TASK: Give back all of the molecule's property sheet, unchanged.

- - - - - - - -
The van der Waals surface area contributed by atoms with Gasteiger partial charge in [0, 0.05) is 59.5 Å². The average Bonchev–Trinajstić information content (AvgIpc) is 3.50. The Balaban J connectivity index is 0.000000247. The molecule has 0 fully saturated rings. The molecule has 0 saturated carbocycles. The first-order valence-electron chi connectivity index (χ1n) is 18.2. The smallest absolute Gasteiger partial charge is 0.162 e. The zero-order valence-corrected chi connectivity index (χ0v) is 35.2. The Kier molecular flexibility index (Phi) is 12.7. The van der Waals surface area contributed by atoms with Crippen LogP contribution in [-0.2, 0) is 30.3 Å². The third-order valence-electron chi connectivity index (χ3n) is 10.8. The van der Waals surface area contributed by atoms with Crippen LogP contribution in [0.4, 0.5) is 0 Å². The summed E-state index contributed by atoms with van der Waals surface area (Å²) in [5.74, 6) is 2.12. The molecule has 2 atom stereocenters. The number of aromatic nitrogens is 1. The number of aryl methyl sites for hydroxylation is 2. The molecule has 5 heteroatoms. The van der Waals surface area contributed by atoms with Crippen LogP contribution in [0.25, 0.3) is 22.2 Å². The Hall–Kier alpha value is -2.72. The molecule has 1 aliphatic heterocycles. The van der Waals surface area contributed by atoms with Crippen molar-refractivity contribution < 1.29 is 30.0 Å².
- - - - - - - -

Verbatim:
The van der Waals surface area contributed by atoms with Gasteiger partial charge in [0, 0.05) is 59.5 Å². The average Bonchev–Trinajstić information content (AvgIpc) is 3.50. The Balaban J connectivity index is 0.000000247. The molecule has 0 fully saturated rings. The molecule has 0 saturated carbocycles. The first-order valence-electron chi connectivity index (χ1n) is 18.2. The smallest absolute Gasteiger partial charge is 0.162 e. The zero-order valence-corrected chi connectivity index (χ0v) is 35.2. The Kier molecular flexibility index (Phi) is 12.7. The van der Waals surface area contributed by atoms with Crippen LogP contribution in [-0.2, 0) is 30.3 Å². The third-order valence-electron chi connectivity index (χ3n) is 10.8. The van der Waals surface area contributed by atoms with Crippen LogP contribution in [0.4, 0.5) is 0 Å². The summed E-state index contributed by atoms with van der Waals surface area (Å²) in [5.74, 6) is 2.12. The molecule has 2 atom stereocenters. The number of aromatic nitrogens is 1. The number of aryl methyl sites for hydroxylation is 2. The molecule has 5 heteroatoms. The van der Waals surface area contributed by atoms with Crippen LogP contribution in [0.25, 0.3) is 22.2 Å². The Hall–Kier alpha value is -2.72. The molecule has 1 aliphatic heterocycles. The van der Waals surface area contributed by atoms with Crippen molar-refractivity contribution < 1.29 is 30.0 Å².